Europe Approves Revolutionary AI Legislation

After many bureaucratic hurdles, the European Union has finally given its final approval for the Artificial Intelligence Act. The act will come into effect in approximately two years, pending a final lawyer-linguist check. This milestone has been reached while other nations, including the United States, are still grappling with regulatory measures for AI.

The AI Act, originally introduced in 2021, seeks to safeguard fundamental rights, democracy, the rule of law, and environmental sustainability while promoting innovation and positioning Europe as a leader in AI. It prohibits certain AI applications that pose a threat to citizens’ rights, such as biometric categorization systems, emotion recognition in workplaces and schools, social scoring based on AI, predictive policing, and AI that manipulates human behavior or exploits vulnerabilities.

However, the extent and interpretation of these banned applications are not entirely clear, raising questions about how AI will be regulated and whether agreement can be reached on violations of the AI Act. The act includes procedures to handle disagreements.

Despite the restrictions, there are exceptions for specific situations related to law enforcement. The EU has also identified high-risk areas where AI technology may be used, including critical infrastructure, education, healthcare, banking, border management, and democratic processes. Such uses of AI must be assessed and monitored, ensuring human oversight and giving citizens the right to file complaints and seek explanations from the government.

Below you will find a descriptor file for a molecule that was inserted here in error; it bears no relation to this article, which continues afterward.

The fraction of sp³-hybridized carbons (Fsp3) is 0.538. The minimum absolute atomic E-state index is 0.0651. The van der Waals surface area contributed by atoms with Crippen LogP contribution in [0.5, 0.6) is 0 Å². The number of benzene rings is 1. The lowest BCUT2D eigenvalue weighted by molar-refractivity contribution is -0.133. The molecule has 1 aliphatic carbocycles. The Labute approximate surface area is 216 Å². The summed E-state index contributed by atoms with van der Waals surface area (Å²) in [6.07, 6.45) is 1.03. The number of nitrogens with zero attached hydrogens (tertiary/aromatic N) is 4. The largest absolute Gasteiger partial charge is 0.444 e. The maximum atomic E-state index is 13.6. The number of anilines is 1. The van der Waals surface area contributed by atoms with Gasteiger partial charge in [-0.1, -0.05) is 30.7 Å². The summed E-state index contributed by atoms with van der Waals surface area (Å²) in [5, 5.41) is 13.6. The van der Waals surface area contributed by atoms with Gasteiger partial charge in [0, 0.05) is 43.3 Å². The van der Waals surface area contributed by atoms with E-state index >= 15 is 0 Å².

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General-purpose AI systems and their underlying models must meet transparency requirements, with the EU reserving the right to impose additional demands on riskier systems.

The enactment of the AI Act signifies a significant milestone, as it becomes the world’s first binding law on AI. It aims to reduce risks, create opportunities, combat discrimination, and promote transparency. A dedicated AI Office will support companies in complying with the rules before they come into force. The focus has been placed on putting human beings and European values at the core of AI development.

While the AI Act is a starting point for a new governance model built around technology, further efforts are needed to reassess education models, labor markets, warfare methods, and the social contract itself.

After passing the lawyer-linguist check, the AI Act is expected to be formally endorsed by the EU’s Council, published in the EU’s official journal, and fully applicable 24 months later. However, bans on prohibited practices will take effect six months after the law’s enactment.

The EU’s AI Act is likely to serve as a potential blueprint for AI regulations in other countries. In the United States, debates on AI regulation encompass various industries. President Biden issued an executive order on AI last October, although its authority is limited. Vice President Kamala Harris also announced the AI Safety Institute, laying the groundwork for potential technical guidance and regulations. However, the continuity of these policies will depend on the outcome of the upcoming presidential election.

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